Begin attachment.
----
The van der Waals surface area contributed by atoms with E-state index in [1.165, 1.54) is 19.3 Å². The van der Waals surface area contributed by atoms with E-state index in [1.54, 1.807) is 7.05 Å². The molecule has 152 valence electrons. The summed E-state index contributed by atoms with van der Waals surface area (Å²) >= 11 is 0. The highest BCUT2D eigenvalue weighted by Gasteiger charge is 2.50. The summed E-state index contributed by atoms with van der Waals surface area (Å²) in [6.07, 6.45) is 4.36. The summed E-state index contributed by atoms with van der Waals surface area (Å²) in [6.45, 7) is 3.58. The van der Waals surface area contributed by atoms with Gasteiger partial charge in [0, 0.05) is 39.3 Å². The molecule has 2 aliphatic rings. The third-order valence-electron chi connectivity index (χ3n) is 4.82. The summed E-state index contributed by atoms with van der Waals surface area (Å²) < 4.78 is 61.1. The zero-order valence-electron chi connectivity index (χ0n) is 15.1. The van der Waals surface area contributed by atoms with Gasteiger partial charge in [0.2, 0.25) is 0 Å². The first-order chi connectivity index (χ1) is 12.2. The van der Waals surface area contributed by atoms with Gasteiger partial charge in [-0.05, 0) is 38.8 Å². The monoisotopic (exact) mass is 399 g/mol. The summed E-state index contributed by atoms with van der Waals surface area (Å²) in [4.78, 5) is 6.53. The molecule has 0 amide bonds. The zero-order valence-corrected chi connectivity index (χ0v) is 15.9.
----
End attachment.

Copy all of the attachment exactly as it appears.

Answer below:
The van der Waals surface area contributed by atoms with E-state index in [1.165, 1.54) is 19.3 Å². The van der Waals surface area contributed by atoms with E-state index in [1.54, 1.807) is 7.05 Å². The molecule has 152 valence electrons. The summed E-state index contributed by atoms with van der Waals surface area (Å²) >= 11 is 0. The highest BCUT2D eigenvalue weighted by Gasteiger charge is 2.50. The summed E-state index contributed by atoms with van der Waals surface area (Å²) in [6.07, 6.45) is 4.36. The summed E-state index contributed by atoms with van der Waals surface area (Å²) in [6.45, 7) is 3.58. The van der Waals surface area contributed by atoms with Gasteiger partial charge in [0, 0.05) is 39.3 Å². The molecule has 2 aliphatic rings. The third-order valence-electron chi connectivity index (χ3n) is 4.82. The summed E-state index contributed by atoms with van der Waals surface area (Å²) < 4.78 is 61.1. The zero-order valence-electron chi connectivity index (χ0n) is 15.1. The van der Waals surface area contributed by atoms with Gasteiger partial charge in [0.2, 0.25) is 0 Å². The first-order chi connectivity index (χ1) is 12.2. The van der Waals surface area contributed by atoms with Gasteiger partial charge in [-0.05, 0) is 38.8 Å². The monoisotopic (exact) mass is 399 g/mol. The summed E-state index contributed by atoms with van der Waals surface area (Å²) in [4.78, 5) is 6.53. The molecule has 0 amide bonds. The zero-order valence-corrected chi connectivity index (χ0v) is 15.9.